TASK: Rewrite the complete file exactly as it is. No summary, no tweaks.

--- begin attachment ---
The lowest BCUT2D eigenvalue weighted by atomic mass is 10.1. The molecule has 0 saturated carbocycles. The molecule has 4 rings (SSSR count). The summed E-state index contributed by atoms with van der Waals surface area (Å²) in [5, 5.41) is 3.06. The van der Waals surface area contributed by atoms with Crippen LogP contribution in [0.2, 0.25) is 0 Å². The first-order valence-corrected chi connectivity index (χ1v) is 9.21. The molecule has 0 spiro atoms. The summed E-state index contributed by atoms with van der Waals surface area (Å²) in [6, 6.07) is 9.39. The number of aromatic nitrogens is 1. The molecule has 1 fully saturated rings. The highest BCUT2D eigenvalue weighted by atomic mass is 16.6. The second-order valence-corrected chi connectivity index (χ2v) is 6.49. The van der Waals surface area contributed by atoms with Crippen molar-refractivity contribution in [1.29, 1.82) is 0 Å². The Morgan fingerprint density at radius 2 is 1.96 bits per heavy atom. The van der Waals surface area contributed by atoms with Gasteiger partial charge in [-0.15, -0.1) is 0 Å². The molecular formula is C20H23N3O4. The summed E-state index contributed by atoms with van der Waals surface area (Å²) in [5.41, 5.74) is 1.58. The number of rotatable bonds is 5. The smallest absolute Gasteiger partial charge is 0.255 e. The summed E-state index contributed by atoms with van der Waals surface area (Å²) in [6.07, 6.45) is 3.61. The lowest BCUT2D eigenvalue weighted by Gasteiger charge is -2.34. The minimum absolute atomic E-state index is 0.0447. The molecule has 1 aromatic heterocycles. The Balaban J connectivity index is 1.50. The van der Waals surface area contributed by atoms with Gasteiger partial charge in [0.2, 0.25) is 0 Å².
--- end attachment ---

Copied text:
The lowest BCUT2D eigenvalue weighted by atomic mass is 10.1. The molecule has 0 saturated carbocycles. The molecule has 4 rings (SSSR count). The summed E-state index contributed by atoms with van der Waals surface area (Å²) in [5, 5.41) is 3.06. The van der Waals surface area contributed by atoms with Crippen LogP contribution in [0.2, 0.25) is 0 Å². The first-order valence-corrected chi connectivity index (χ1v) is 9.21. The molecule has 0 spiro atoms. The summed E-state index contributed by atoms with van der Waals surface area (Å²) in [6, 6.07) is 9.39. The number of aromatic nitrogens is 1. The molecule has 1 fully saturated rings. The highest BCUT2D eigenvalue weighted by atomic mass is 16.6. The second-order valence-corrected chi connectivity index (χ2v) is 6.49. The van der Waals surface area contributed by atoms with Crippen molar-refractivity contribution in [1.29, 1.82) is 0 Å². The Morgan fingerprint density at radius 2 is 1.96 bits per heavy atom. The van der Waals surface area contributed by atoms with Gasteiger partial charge in [-0.15, -0.1) is 0 Å². The molecular formula is C20H23N3O4. The summed E-state index contributed by atoms with van der Waals surface area (Å²) in [5.41, 5.74) is 1.58. The number of rotatable bonds is 5. The smallest absolute Gasteiger partial charge is 0.255 e. The summed E-state index contributed by atoms with van der Waals surface area (Å²) in [6.07, 6.45) is 3.61. The lowest BCUT2D eigenvalue weighted by Gasteiger charge is -2.34. The minimum absolute atomic E-state index is 0.0447. The molecule has 1 aromatic heterocycles. The Balaban J connectivity index is 1.50. The van der Waals surface area contributed by atoms with Gasteiger partial charge in [0.2, 0.25) is 0 Å².